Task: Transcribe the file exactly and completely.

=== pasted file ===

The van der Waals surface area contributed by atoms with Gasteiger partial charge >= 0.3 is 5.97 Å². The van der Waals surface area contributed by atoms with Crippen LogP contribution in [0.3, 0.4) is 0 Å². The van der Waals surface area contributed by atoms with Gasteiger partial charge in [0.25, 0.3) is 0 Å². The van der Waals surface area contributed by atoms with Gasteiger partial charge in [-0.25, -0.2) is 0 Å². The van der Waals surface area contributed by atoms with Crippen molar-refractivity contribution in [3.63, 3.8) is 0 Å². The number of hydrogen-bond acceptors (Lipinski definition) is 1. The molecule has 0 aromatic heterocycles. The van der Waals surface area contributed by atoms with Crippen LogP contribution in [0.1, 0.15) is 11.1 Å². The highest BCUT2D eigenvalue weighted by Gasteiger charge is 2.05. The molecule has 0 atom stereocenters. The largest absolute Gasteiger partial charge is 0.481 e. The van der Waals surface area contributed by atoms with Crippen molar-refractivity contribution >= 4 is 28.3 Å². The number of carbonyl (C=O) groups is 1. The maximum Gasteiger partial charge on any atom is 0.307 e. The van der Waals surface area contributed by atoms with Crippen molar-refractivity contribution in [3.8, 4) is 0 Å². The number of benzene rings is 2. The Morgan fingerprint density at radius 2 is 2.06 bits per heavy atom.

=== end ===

The van der Waals surface area contributed by atoms with Gasteiger partial charge >= 0.3 is 5.97 Å². The van der Waals surface area contributed by atoms with Crippen LogP contribution in [0.3, 0.4) is 0 Å². The van der Waals surface area contributed by atoms with Gasteiger partial charge in [0.25, 0.3) is 0 Å². The van der Waals surface area contributed by atoms with Gasteiger partial charge in [-0.25, -0.2) is 0 Å². The van der Waals surface area contributed by atoms with Crippen molar-refractivity contribution in [3.63, 3.8) is 0 Å². The number of hydrogen-bond acceptors (Lipinski definition) is 1. The molecule has 0 aromatic heterocycles. The van der Waals surface area contributed by atoms with Crippen LogP contribution in [0.1, 0.15) is 11.1 Å². The highest BCUT2D eigenvalue weighted by Gasteiger charge is 2.05. The molecule has 0 atom stereocenters. The largest absolute Gasteiger partial charge is 0.481 e. The van der Waals surface area contributed by atoms with Crippen molar-refractivity contribution >= 4 is 28.3 Å². The number of carbonyl (C=O) groups is 1. The maximum Gasteiger partial charge on any atom is 0.307 e. The van der Waals surface area contributed by atoms with Crippen molar-refractivity contribution in [3.8, 4) is 0 Å². The number of benzene rings is 2. The Morgan fingerprint density at radius 2 is 2.06 bits per heavy atom.